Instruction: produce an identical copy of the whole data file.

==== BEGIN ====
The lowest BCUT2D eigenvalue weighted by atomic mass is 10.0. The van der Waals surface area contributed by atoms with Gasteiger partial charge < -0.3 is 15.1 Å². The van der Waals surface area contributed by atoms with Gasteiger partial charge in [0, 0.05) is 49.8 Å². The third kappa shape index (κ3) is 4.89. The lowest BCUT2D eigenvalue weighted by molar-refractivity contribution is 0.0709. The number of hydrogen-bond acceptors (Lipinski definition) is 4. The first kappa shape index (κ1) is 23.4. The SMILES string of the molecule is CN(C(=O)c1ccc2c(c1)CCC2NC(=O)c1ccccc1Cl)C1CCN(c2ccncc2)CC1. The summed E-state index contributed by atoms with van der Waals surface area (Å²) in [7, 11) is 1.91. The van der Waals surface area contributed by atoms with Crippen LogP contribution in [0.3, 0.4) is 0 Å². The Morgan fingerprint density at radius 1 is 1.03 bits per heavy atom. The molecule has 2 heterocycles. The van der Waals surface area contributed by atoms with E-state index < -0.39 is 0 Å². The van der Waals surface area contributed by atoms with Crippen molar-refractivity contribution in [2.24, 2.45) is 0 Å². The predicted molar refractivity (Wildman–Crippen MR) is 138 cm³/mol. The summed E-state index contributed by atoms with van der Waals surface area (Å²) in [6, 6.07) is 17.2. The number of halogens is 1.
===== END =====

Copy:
The lowest BCUT2D eigenvalue weighted by atomic mass is 10.0. The van der Waals surface area contributed by atoms with Gasteiger partial charge < -0.3 is 15.1 Å². The van der Waals surface area contributed by atoms with Gasteiger partial charge in [0, 0.05) is 49.8 Å². The third kappa shape index (κ3) is 4.89. The lowest BCUT2D eigenvalue weighted by molar-refractivity contribution is 0.0709. The number of hydrogen-bond acceptors (Lipinski definition) is 4. The first kappa shape index (κ1) is 23.4. The SMILES string of the molecule is CN(C(=O)c1ccc2c(c1)CCC2NC(=O)c1ccccc1Cl)C1CCN(c2ccncc2)CC1. The summed E-state index contributed by atoms with van der Waals surface area (Å²) in [7, 11) is 1.91. The van der Waals surface area contributed by atoms with Crippen LogP contribution in [0.3, 0.4) is 0 Å². The Morgan fingerprint density at radius 1 is 1.03 bits per heavy atom. The molecule has 2 heterocycles. The van der Waals surface area contributed by atoms with E-state index < -0.39 is 0 Å². The van der Waals surface area contributed by atoms with Crippen molar-refractivity contribution in [2.24, 2.45) is 0 Å². The predicted molar refractivity (Wildman–Crippen MR) is 138 cm³/mol. The summed E-state index contributed by atoms with van der Waals surface area (Å²) in [6, 6.07) is 17.2. The number of halogens is 1.